When you have an intractable and worsening problem — such as the huge unmet need for behavioral health services — what do you do? You tap into the energy and rule-changing creativity of entrepreneurs.
While many of us in health care wring our hands about the undersupply and maldistribution of behavioral health professionals, the entrepreneurs simply use this fact as a jumping-off point. They are creating all kinds of workarounds to address the corollary challenges of access, affordability, language and cultural barriers, and stigma. Their tools are digital and online technologies.
The premise is that they can make a return on investment by helping low-income, highly complex, disenfranchised patients get the mental health support they need — and reduce or contain costs for the health care system at the same time.
We invited 12 young companies to the CHCF Innovation Showcase in early February to present their solutions to an audience of safety-net providers and payers who must find ways to meet the needs of the patients who are their responsibility.
Many of the technologies that were presented make geography irrelevant by enabling patient/provider contact at any distance. Others use apps and other programs that can serve very large groups of patients in real time. Language need not be a barrier (although most startups acknowledge they have not yet extended their services beyond English).
A variety of apps connect patients with a virtual community of support, which can be crucial for people struggling with mental and behavioral health problems. This became clear in my own family in the months before and after my brother died, when my mother was suffering from depression. She wasn’t comfortable taking prescribed medication. What worked for her was reaching out to the families of other patients and creating a supportive community. They cooked together and drove each other to appointments. In the end, this is what treated my mother’s depression.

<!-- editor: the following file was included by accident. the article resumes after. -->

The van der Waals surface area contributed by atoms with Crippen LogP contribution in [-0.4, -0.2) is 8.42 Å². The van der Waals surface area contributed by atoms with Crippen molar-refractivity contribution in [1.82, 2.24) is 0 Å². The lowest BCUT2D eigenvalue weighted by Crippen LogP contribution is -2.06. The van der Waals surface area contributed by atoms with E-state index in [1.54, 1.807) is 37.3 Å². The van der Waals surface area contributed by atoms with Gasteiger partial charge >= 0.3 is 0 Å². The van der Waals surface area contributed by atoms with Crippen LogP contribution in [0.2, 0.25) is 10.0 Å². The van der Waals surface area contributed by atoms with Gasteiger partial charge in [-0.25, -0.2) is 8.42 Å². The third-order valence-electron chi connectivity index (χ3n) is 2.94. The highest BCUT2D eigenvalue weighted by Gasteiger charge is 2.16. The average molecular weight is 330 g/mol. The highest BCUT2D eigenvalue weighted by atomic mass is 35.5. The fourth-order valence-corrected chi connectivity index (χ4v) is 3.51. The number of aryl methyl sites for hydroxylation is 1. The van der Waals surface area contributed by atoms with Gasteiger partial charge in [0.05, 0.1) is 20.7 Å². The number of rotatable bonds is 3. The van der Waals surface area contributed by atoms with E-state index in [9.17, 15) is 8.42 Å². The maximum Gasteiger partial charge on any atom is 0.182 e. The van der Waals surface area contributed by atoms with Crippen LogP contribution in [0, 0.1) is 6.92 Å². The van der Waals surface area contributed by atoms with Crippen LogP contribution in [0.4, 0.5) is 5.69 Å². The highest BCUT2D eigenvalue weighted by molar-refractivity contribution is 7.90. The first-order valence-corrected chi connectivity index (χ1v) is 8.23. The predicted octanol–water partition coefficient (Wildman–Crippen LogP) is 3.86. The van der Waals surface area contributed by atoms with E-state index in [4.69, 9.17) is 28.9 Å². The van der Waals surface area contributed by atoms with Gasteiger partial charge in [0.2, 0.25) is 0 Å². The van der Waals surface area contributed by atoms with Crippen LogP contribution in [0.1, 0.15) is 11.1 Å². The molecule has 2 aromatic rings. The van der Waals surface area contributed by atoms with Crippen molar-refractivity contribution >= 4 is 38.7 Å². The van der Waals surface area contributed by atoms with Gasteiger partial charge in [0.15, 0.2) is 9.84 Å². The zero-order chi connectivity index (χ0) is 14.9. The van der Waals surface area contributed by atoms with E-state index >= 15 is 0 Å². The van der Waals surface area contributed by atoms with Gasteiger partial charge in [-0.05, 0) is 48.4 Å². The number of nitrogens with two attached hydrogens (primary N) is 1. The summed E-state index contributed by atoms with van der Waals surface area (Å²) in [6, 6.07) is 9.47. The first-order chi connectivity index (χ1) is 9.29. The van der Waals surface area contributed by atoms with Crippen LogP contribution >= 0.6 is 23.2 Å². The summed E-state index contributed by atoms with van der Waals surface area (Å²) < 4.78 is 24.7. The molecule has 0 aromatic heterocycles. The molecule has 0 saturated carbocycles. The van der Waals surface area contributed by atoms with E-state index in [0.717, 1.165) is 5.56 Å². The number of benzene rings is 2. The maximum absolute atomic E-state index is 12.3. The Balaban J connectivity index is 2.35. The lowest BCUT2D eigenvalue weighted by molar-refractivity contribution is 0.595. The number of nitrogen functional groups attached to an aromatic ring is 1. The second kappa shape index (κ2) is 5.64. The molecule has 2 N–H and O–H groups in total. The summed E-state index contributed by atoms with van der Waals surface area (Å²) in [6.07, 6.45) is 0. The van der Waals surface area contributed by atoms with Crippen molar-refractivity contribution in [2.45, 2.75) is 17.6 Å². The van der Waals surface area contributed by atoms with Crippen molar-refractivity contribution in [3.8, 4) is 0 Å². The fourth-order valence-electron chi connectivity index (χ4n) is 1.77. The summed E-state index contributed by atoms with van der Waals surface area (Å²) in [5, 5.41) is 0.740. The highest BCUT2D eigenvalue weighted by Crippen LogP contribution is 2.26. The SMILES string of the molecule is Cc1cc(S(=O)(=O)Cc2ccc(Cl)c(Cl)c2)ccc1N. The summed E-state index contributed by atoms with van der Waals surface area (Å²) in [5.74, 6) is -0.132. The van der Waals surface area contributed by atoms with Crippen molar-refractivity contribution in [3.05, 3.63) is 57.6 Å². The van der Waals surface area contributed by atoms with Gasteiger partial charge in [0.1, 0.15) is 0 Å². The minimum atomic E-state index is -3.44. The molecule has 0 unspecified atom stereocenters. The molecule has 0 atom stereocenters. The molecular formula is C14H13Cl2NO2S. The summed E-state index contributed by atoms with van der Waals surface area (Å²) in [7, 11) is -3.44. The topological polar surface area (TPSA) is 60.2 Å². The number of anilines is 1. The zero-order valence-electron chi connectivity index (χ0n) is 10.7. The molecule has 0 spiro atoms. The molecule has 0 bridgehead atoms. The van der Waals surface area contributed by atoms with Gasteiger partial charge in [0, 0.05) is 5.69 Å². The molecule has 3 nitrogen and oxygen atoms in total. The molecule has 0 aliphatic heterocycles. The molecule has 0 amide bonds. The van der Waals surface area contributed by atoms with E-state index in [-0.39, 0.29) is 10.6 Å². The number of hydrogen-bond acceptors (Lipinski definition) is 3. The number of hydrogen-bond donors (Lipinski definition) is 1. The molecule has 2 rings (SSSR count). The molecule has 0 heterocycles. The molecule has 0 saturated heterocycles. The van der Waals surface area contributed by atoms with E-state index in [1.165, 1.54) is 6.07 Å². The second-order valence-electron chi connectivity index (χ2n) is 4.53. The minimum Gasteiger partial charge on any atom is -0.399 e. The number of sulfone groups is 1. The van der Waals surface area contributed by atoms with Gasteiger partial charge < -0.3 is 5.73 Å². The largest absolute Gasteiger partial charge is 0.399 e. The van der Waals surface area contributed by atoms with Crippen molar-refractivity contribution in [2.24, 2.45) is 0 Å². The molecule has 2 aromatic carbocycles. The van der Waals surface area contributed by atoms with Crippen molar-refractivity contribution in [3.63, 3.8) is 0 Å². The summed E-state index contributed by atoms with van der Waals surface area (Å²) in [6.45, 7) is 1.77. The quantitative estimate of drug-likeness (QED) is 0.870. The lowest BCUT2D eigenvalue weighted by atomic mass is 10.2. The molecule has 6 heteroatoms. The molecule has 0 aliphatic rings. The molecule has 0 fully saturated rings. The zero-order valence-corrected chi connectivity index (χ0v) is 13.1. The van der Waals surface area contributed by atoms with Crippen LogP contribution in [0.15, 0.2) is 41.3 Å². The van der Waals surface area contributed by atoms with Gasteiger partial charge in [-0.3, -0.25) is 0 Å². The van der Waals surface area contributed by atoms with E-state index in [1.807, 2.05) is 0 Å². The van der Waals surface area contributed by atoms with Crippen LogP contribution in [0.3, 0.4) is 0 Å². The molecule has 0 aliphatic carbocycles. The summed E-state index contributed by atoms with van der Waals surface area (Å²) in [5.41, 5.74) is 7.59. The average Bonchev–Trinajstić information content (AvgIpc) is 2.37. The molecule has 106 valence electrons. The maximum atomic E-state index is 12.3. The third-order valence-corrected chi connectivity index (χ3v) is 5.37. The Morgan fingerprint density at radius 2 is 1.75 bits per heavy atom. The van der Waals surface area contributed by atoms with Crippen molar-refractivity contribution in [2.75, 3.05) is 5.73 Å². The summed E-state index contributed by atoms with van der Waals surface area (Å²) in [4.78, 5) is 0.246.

The entrepreneurs work around the problem of stigma in mental illness by offering privacy. Patients can receive therapy anywhere on a phone or an iPad or on Skype. They can do it in a park or on a hike or even on the road. No one needs to know they are getting help.
Just as importantly, these innovations are designed to cut out expense. The truth is that behavioral health care does not have to be high cost and labor intensive. It does not have to depend primarily on face-to-face sessions with psychiatrists and psychologists. We do not have to pump out pharmaceuticals for everything — if more-appropriate and effective kinds of support are readily accessible.
The entrepreneurs who presented their ideas at the CHCF Innovation Showcase are focused on making that happen, and I was struck by how socially minded many of them are. These companies are determined to make a difference in the way we do behavioral health, not solely because the business opportunities are there, but because these services can make a big difference to so many people. When you think about reducing costs and increasing access, behavioral health is in the nexus of that space. In fact, if you want health care to be more affordable, you have to start with behavioral health.
Sandra R. Hernández, MD, is president and CEO of the California Health Care Foundation. Prior to joining CHCF, Sandra was CEO of The San Francisco Foundation, which she led for 16 years. She previously served as director of public health for the City and County of San Francisco. She also cochaired San Francisco’s Universal Healthcare Council, which designed Healthy San Francisco. It was the first time a local government in the US attempted to provide health care for all of its constituents.
In February 2018, Sandra was appointed by Governor Jerry Brown to the Covered California board of directors. She also serves on the Betty Irene Moore School of Nursing Advisory Council at UC Davis and on the UC Regents Health Services Committee. Sandra is an assistant clinical professor at the UCSF School of Medicine. She practiced at San Francisco General Hospital in the HIV/AIDS Clinic from 1984 to 2016.
Sandra is a graduate of Yale University, the Tufts School of Medicine, and the certificate program for senior executives in state and local government at Harvard University’s John F. Kennedy School of Government.